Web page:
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Canada’s OYF: Nominees from Ontario

Dusty Zamecnik puts heart into diversified berries and beer operation

Getting and keeping Canadian greenhouse operators into the winter strawberry production business is a passion for Ontario farmer Dusty Zamecnik.

And he’s not just focused on Canadian berry production — that’s already gaining some ground in Ontario, and B.C. with a small start in Alberta. But, some of the 16 million strawberry plants he produces annually now, on EZ Grow Farm, are being shipped to the U.S. growers and even as far as the Caribbean. “Our main interest however is to promote and help develop a domestic market for strawberry production in the winter,” he says.

And when he’s not selecting new strawberry varieties to be produced in his new 40,000 square foot propagation greenhouse near Langton (southeast of London) Ont., he might be out tending to or marketing some of his 35-acre blueberry crop. And on another day he could be helping to manage his recently launched microbrewery (with a strong emphasis on fruit-based beers) or out tending to hop production.

Zamecnik is a going concern. And it’s that drive, passion and commitment to a diversified agricultural operation that earned him the honour earlier this year of being named Ontario’s Outstanding Young Farmer for 2017. He will be among seven regional finalists from across Canada competing for national OYF honours in Penticton later in November.

As the fourth generation on the family farm, Zamecnik says he comes by his passion for agriculture honestly. “My parents grew everything,” he says. “You name it, and they grew it. It was sort of a revolving door and they were always open to new ideas.” The farm is located in what at one time was known as the prime tobacco-growing region of southwest Ontario. Over the years the farm has also grown everything from blueberries to potatoes, to raspberries, to roses and a whole lot more.

After obtaining a business degree at Francis Xavier University and working for Labatt Breweries for a time, Zamecnik returned full time to the family farm in 2014. While berry propagation had been part of the farming operation for several years, Zamecnik decided to focus on that enterprise. The farm produced about 250,000 plants in 2001 and today is shipping out about 16 million plants to growers.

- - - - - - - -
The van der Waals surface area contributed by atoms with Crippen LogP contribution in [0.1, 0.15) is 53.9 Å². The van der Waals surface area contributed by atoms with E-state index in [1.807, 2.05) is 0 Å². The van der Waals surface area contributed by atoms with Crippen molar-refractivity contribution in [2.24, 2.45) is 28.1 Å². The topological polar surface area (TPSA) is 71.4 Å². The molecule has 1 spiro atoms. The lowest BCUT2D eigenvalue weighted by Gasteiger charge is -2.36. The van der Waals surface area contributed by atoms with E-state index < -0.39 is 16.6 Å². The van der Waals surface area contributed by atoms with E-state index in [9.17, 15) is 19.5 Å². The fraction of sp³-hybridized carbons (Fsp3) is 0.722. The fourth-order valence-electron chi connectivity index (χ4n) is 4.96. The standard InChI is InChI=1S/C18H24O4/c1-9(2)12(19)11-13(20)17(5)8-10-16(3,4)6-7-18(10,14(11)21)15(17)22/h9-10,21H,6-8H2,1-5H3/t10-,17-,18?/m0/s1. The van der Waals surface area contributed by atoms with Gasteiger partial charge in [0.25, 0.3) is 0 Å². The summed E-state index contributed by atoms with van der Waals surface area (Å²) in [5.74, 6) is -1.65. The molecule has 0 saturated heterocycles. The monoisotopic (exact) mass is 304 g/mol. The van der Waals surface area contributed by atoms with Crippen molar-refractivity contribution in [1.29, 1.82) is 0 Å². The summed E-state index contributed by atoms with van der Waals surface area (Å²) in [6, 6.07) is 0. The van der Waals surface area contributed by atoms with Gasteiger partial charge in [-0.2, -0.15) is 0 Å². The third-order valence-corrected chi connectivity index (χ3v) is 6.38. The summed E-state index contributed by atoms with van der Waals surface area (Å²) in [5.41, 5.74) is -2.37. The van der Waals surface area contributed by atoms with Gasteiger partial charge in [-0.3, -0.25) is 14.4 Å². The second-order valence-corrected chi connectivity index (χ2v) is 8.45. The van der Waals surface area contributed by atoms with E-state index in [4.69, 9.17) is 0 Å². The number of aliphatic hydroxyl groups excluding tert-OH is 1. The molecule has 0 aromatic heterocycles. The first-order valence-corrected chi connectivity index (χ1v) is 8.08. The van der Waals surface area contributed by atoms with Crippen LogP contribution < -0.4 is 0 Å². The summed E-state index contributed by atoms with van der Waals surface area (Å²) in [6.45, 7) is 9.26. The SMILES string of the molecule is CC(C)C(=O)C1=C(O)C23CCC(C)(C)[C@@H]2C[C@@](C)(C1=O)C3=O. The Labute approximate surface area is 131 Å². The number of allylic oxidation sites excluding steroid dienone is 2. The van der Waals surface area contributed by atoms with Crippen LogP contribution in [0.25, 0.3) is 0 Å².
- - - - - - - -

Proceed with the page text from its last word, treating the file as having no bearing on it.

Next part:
Zamecnik works closely with berry producers and breeders in Europe and working with consultants selects varieties with the most promise for Canadian conditions. He’s been able to obtain exclusive Canadian rights to some varieties. Back in Ontario he works with tissue samples and then grows root stocks which develop into plants for marketing. Producing strawberries in greenhouses in winter is a fairly new concept in Canada. Several greenhouses in Leamington, Ont. are producing the berries and Zamecnik is also working with a few growers in B.C. and has interest from growers in Alberta.

While he has several varieties suited to Canadian greenhouse production, the strawberry is a sensitive plant from many breeding aspects. He’s selecting for varieties with consistent size and quality of fruit, improved disease and pest resistance and also that perform well under varying sunlight conditions over a large geographic area.

Along with strawberry propagation, EZ Grow Farm also produces about 35 acres of high bush blueberries. They are all marketed as fresh product under the EZ Grow Farm label and arrive in grocery stores, mostly in Eastern Canada, in a patented EZ Grow designed basket called the Waki-Pint (Waki stands for what a crazy idea).

In 2016 Zamecnik and two cousins launched Hometown Brew Co. — a microbrewery with a strong emphasis on making beer from fruit. Beer products are marketed mostly in Ontario, although can be found in other retail outlets across Canada. And to compliment the brewery, Zamecnik also launched Hometown Hop Co. to produce some of the hops used in their brewing operation.

For EZ Grow Farm, Zamecnik says one of the greatest assets contributing to the success of the farm has been continuity of the family name. Over the years his parents developed many customers and contacts and now he is dealing with many of those customers as well. “I believe it is important for our customers to see and trust the succession of our family operation,” he says. “Customers were dealing with my parents, and now they are working with a 27-year-old, so I believe it has been important to them to see that transition.”

He also says it is important for him to remember that the success of the farm is not a one-person story. “We have excellent employees and this is a team operation here,” he says. “As we branch into new projects people have really stepped up to the plate putting in extra work. It is a learning curve for all of us, but that team effort needs to be recognized.”

About the author

Field Editor

Lee Hart is editor of Cattleman’s Corner based in Calgary.

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